90 year birthday special

Food industry’s 90 years of innovation

By Colin Dennis

- Last updated on GMT

The pace of food manufacturing change has quickened over the past 90 years
The pace of food manufacturing change has quickened over the past 90 years

Related tags Food manufacturing Food safety Food

Food and drink manufacture has undergone major advances, designed to meet changing consumer tastes and modern production standards.

The developments and achievements in industrial-scale food manufacture over the past 90 years, and especially in the last 40 years, are unprecedented (see Key Milestones).

Such developments have relied on the integration of appropriate raw materials/ingredients, unit processes, packaging, storage, handling and distribution systems to ensure the delivery of safe, nutritious and high-quality products to an increasingly competitive marketplace.

Manufacturers have responded to the complex interaction of changing economic/commercial, social, political, environmental, regulatory and technological factors, including the special requirements of the war years and food rationing (1940–1954).

The demands of the retail sector (including its focus on own-label), use of domestic appliances (eg fridge, freezer, microwave), ever more demanding and inquisitive consumers, changing regulations, food control and commercial trading standards and the increasing globalisation of the industry in recent decades have all impacted on food manufacturing.

These many challenges have required continual improvement in traditional technologies, such as canning, freezing, drying and fermentation, as well as the need to embrace the opportunities offered by new science and technology in terms of new materials and ingredients (including additives and processing aids), processing and packaging technologies, enzyme technology, new sensing and control systems, new quality management and food safety systems and new and more sensitive analytical capability.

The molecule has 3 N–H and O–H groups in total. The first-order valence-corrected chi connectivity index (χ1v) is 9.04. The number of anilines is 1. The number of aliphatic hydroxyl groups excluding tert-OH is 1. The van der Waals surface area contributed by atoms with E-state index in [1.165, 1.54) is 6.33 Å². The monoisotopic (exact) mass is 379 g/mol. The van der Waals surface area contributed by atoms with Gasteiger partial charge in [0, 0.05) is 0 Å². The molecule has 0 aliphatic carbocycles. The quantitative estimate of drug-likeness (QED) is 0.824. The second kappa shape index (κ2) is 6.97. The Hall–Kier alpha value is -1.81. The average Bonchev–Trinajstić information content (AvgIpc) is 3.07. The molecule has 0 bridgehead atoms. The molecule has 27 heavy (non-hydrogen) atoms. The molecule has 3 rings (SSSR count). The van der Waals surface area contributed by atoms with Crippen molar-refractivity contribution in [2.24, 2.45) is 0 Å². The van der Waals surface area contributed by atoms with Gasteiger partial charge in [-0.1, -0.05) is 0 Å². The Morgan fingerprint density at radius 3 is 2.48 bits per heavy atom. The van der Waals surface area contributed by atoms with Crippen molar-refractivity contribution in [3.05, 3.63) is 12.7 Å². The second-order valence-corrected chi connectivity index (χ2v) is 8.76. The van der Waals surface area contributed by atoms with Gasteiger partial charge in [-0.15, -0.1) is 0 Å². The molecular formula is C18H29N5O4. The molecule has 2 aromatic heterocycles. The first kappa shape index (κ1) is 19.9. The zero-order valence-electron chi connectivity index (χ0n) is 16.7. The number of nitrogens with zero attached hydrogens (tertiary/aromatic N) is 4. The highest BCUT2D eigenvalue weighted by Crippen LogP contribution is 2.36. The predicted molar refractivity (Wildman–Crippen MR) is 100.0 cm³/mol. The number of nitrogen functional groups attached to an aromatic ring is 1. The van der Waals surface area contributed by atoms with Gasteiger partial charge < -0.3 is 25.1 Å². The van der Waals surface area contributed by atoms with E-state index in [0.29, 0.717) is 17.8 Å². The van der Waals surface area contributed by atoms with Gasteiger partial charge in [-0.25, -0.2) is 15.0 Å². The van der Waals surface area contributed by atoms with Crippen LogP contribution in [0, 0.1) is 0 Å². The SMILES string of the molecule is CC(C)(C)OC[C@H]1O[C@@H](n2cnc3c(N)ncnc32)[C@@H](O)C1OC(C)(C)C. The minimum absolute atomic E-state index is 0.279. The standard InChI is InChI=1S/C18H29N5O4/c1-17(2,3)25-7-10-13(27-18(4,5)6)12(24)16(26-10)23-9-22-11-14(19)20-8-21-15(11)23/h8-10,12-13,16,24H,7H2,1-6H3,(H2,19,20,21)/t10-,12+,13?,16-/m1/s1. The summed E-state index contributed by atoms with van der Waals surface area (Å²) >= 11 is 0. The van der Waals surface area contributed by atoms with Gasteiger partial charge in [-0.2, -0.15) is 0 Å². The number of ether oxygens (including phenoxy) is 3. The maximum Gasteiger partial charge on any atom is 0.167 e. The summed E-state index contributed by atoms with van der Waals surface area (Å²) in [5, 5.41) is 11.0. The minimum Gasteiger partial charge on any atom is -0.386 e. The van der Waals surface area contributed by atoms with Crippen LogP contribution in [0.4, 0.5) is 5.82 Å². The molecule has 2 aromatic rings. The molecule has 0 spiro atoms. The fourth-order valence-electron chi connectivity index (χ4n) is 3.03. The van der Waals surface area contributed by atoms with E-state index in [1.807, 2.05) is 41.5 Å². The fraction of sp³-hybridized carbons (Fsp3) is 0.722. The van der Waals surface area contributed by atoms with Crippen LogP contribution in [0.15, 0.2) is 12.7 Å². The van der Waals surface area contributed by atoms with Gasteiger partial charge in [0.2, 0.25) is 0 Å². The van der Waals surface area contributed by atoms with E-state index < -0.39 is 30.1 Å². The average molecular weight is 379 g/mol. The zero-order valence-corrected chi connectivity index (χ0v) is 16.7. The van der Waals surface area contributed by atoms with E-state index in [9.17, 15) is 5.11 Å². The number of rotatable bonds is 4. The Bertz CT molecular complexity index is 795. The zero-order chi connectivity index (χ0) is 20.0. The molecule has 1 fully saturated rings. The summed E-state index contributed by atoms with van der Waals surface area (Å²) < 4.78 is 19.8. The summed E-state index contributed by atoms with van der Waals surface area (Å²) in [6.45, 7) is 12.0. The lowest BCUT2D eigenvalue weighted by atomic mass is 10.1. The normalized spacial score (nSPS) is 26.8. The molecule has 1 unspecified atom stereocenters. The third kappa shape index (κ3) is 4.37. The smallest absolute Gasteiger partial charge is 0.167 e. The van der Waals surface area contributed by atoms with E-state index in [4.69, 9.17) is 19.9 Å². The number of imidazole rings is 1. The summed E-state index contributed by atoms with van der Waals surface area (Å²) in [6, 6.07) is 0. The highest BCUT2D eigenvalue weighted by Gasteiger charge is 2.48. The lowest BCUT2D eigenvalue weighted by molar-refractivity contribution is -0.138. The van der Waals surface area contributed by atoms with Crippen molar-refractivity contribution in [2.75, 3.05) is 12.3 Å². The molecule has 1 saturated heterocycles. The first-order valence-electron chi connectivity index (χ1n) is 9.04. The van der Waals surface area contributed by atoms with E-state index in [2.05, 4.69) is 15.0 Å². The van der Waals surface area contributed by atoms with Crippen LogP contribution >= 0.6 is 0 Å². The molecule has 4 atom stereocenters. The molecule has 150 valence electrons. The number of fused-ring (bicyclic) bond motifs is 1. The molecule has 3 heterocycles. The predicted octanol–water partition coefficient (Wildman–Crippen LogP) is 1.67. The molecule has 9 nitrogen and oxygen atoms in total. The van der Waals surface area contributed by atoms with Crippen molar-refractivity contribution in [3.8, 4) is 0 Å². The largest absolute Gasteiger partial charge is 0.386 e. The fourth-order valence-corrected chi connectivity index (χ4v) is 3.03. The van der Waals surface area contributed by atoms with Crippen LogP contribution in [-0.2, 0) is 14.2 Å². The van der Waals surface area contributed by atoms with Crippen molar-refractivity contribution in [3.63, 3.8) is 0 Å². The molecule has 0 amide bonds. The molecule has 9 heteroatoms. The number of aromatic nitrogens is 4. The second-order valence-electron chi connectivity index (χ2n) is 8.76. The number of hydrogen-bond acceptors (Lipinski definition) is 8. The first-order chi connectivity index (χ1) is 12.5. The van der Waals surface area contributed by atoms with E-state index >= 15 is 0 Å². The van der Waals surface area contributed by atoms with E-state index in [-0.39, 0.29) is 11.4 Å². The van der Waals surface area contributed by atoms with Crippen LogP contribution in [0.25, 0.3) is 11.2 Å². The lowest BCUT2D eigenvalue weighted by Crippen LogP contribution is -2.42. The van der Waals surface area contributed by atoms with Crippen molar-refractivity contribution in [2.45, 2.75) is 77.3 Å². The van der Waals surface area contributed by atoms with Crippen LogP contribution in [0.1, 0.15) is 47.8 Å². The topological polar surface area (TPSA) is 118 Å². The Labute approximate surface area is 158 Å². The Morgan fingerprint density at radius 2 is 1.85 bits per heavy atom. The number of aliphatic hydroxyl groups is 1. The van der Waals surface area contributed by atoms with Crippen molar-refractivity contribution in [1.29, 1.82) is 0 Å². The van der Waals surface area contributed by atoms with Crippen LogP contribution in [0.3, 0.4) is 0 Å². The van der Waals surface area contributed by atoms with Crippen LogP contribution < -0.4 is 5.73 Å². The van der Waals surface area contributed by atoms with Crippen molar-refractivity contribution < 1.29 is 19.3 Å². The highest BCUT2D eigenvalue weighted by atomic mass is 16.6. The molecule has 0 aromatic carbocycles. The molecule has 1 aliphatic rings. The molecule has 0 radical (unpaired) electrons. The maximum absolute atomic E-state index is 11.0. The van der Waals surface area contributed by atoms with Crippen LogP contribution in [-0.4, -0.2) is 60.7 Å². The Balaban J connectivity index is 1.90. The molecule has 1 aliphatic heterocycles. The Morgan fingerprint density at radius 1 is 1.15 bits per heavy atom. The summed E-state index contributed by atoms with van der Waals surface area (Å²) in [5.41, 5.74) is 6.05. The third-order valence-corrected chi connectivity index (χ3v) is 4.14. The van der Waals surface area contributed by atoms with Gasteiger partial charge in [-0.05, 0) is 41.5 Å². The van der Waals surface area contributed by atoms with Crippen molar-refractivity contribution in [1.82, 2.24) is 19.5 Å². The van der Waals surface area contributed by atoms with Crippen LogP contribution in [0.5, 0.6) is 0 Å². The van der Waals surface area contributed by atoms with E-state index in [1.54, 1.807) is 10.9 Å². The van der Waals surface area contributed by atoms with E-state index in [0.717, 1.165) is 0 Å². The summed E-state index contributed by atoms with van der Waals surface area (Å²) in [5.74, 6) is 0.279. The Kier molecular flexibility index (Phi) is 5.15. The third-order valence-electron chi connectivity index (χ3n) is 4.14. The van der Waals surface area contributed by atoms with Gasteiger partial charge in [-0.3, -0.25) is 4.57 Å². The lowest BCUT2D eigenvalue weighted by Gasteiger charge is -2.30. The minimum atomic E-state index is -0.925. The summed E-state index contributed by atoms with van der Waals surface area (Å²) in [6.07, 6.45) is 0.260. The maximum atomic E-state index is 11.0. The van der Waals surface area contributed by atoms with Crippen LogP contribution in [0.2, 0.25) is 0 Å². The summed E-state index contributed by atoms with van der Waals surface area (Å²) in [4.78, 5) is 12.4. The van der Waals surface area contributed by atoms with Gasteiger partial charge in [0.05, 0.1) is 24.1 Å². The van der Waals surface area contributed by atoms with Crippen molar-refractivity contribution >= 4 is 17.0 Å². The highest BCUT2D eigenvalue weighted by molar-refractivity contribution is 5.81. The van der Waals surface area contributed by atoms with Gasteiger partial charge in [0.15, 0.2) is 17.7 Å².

Improvements in the design and control of processes, more hygienic design of equipment, and factories and the associated development of cleaning and sanitation practices have been essential in the adoption of less severe processing systems and in combining more unit processes during manufacture.

All have enabled greater efficiency, improved product quality and assurance of safety, while delivering much greater choice and convenience to the consumer.

Developments in an expanding range of scientific disciplines (see box right) have underpinned technological and engineering applications, product, process and package developments, and approaches to food safety and food control.

Evolution of the science of food

  • Biochemistry
  • Chemistry
  • Microbiology
  • Physics
  • Mathematics
  • Engineering
  • Sensory science
  • Nutrition     
  • Molecular biology
  • Genetics
  • Omics
  • Nanoscience
  • Materials science    
  • Data science
  • Informatics
  • Human physiology
  • Endocrinology
  • Human genetics
  • Behavioral science
  • Psychology
  • Neuroscience
  • Social science
  • Sociology of scientific knowledge

The application of sound science (back to top)

Increased attention on food composition, authenticity, residues, contaminants and allergens have all relied on the application of sound science and the validation and accreditation of increasingly sophisticated and sensitive analytical methods.

The foresight of the government after World War I in establishing a series of membership-based, food research associations as public-private partnerships was fundamental to supporting the food manufacturing sector.

These subsequently became Campden BRI and Leatherhead Food Research. The scientific support was further enhanced by several fully government-funded food-specific research centres.

In addition, the food manufacturing sector has relied on the support of various trade associations, in responding to changing national and international regulatory frameworks, public policies and general trade and sector issues.

These include the Food and Drink Federation (1913), the National Association of British and Irish Flour Millers (1917), the Federation of Bakers (1942) and, more recently, the Chilled Foods Association (CFA) (1989).

The 1930s and ’40s saw the development of many familiar confectionery and breakfast cereal brands, the formation of British Sugar, availability of instant coffee and the need to extend the availability of perishable products by improving the efficiency and effectiveness of the then, newly commercialised technologies of canning, bottling and freezing.

The only consideration at that time was that food should be nourishing and affordable. The 20 years after World War II were marked by increased mechanisation in factories and on farms; an understanding of the suitability of raw materials for processing (eg varieties of fruits and vegetables for canning, freezing, jam making, wheat varieties for milling and baking); improving flour yields during milling; moving from batch to continuous processes; and greater integration of processing and packaging systems.

The commercialisation of the Chorleywood Bread Process in 1961, in particular, enabled greater use of the softer (compared with North American) British wheats.

In the 1950s and ’60s, the food manufacturing sector also recognised that consumers would make choices about quality and convenience.